As concerns ceremonies of sacrifice in celebration of one's ancestors, Ruists do not believe that one's ancestors are disembodied supernatural beings who live their lives in another dimension, and thus continue to maintain their full spiritual agency. No, this is not the case. Instead, during the ritual, we express and nurture our feelings of gratitude, we try to continually cultivate ourselves according to the moral and cultural influences left by our ancestors, and thus to concentrate on human life here and now: To make the world better, make it more lovely. As for the ceremonies of sacrifice in celebration of Confucius, Ruists do not believe that he is any sort of deity. He is a distinguished teacher for all committed Ru. During this ritual, we honor his teachings, rather than his person, so that what he taught can be continually practiced and brought to fruition by human society. This definitely does not preclude an individual Ru from determining that some of Confucius' teachings may be not appropriate to contemporary life. A Ru must think the problem over critically, and then revise and improve in some appropriate way whatever is inappropriate to modern life. To repeat, concerning ceremonies of sacrifice in celebration of Tian, Ruists do not believe that Tian is a personal God. We neither propitiate it nor pray to it in a petitionary way. However, as the origin of all the creatures and things in the universe, we express our feelings of gratitude, awe and piety towards it, we worship its inexhaustible, transcendent creative powers, and then, being galvanized by its powers, we determine to take good care of the entire cosmos in our distinctively human way.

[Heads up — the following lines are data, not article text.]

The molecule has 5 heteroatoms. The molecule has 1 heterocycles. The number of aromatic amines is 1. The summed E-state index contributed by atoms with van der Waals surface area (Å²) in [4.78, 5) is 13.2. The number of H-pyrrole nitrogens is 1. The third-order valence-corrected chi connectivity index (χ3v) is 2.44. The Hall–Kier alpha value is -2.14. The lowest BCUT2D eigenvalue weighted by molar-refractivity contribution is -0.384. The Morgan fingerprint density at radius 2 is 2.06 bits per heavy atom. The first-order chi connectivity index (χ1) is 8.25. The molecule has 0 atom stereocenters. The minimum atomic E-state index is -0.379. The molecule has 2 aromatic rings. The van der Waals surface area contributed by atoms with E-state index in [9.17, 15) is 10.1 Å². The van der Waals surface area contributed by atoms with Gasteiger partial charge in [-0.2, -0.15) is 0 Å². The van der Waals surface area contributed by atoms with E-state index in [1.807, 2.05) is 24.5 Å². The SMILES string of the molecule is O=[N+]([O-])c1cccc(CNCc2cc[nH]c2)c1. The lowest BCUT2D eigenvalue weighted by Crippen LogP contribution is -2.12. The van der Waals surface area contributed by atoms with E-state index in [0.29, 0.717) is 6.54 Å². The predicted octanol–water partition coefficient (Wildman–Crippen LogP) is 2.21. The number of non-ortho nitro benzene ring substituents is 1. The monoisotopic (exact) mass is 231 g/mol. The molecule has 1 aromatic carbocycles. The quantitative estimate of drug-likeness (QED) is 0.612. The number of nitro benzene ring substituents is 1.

Because of the richness and complexity which Ruist sacrificial rituals show us, although traditionally they are translated as 'The Three Sacrifices,' I suggest we begin using different terms when referring to them. These would be simply ceremonies to worship Tian, ceremonies to venerate Confucius and other distinguished teachers, and ceremonies showing devotion to one's ancestors.
Bin Song is active in the Facebook group, 'Friends from Afar: a Confucianism Group.'